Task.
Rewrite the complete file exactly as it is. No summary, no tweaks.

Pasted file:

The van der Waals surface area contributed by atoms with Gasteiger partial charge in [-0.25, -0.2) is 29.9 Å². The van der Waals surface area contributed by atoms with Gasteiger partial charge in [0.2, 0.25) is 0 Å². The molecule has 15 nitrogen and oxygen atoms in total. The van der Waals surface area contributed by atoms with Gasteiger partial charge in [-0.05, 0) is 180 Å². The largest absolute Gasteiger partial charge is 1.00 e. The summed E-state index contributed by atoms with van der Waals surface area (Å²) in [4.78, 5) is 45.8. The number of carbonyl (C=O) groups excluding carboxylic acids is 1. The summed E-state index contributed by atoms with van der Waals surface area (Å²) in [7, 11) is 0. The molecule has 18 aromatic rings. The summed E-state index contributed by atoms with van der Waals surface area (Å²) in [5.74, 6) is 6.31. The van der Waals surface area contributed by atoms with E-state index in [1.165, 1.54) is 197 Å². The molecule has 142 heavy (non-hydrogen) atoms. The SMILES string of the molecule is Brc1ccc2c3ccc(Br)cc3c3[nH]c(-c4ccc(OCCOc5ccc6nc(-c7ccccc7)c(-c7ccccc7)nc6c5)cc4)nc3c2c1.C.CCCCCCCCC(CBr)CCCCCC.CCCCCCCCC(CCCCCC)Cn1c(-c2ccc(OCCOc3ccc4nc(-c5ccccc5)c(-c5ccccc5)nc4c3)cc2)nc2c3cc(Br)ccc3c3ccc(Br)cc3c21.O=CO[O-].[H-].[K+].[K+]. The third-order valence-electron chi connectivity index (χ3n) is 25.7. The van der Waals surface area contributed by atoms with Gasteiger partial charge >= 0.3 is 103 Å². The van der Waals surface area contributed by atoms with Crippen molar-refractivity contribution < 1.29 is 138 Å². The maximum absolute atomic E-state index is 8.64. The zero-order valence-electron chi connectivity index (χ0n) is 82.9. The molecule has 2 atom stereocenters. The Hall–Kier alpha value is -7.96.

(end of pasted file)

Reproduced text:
The van der Waals surface area contributed by atoms with Gasteiger partial charge in [-0.25, -0.2) is 29.9 Å². The van der Waals surface area contributed by atoms with Gasteiger partial charge in [0.2, 0.25) is 0 Å². The molecule has 15 nitrogen and oxygen atoms in total. The van der Waals surface area contributed by atoms with Gasteiger partial charge in [-0.05, 0) is 180 Å². The largest absolute Gasteiger partial charge is 1.00 e. The summed E-state index contributed by atoms with van der Waals surface area (Å²) in [4.78, 5) is 45.8. The number of carbonyl (C=O) groups excluding carboxylic acids is 1. The summed E-state index contributed by atoms with van der Waals surface area (Å²) in [7, 11) is 0. The molecule has 18 aromatic rings. The summed E-state index contributed by atoms with van der Waals surface area (Å²) in [5.74, 6) is 6.31. The van der Waals surface area contributed by atoms with E-state index in [1.165, 1.54) is 197 Å². The molecule has 142 heavy (non-hydrogen) atoms. The SMILES string of the molecule is Brc1ccc2c3ccc(Br)cc3c3[nH]c(-c4ccc(OCCOc5ccc6nc(-c7ccccc7)c(-c7ccccc7)nc6c5)cc4)nc3c2c1.C.CCCCCCCCC(CBr)CCCCCC.CCCCCCCCC(CCCCCC)Cn1c(-c2ccc(OCCOc3ccc4nc(-c5ccccc5)c(-c5ccccc5)nc4c3)cc2)nc2c3cc(Br)ccc3c3ccc(Br)cc3c21.O=CO[O-].[H-].[K+].[K+]. The third-order valence-electron chi connectivity index (χ3n) is 25.7. The van der Waals surface area contributed by atoms with Gasteiger partial charge >= 0.3 is 103 Å². The van der Waals surface area contributed by atoms with Crippen molar-refractivity contribution < 1.29 is 138 Å². The maximum absolute atomic E-state index is 8.64. The zero-order valence-electron chi connectivity index (χ0n) is 82.9. The molecule has 2 atom stereocenters. The Hall–Kier alpha value is -7.96.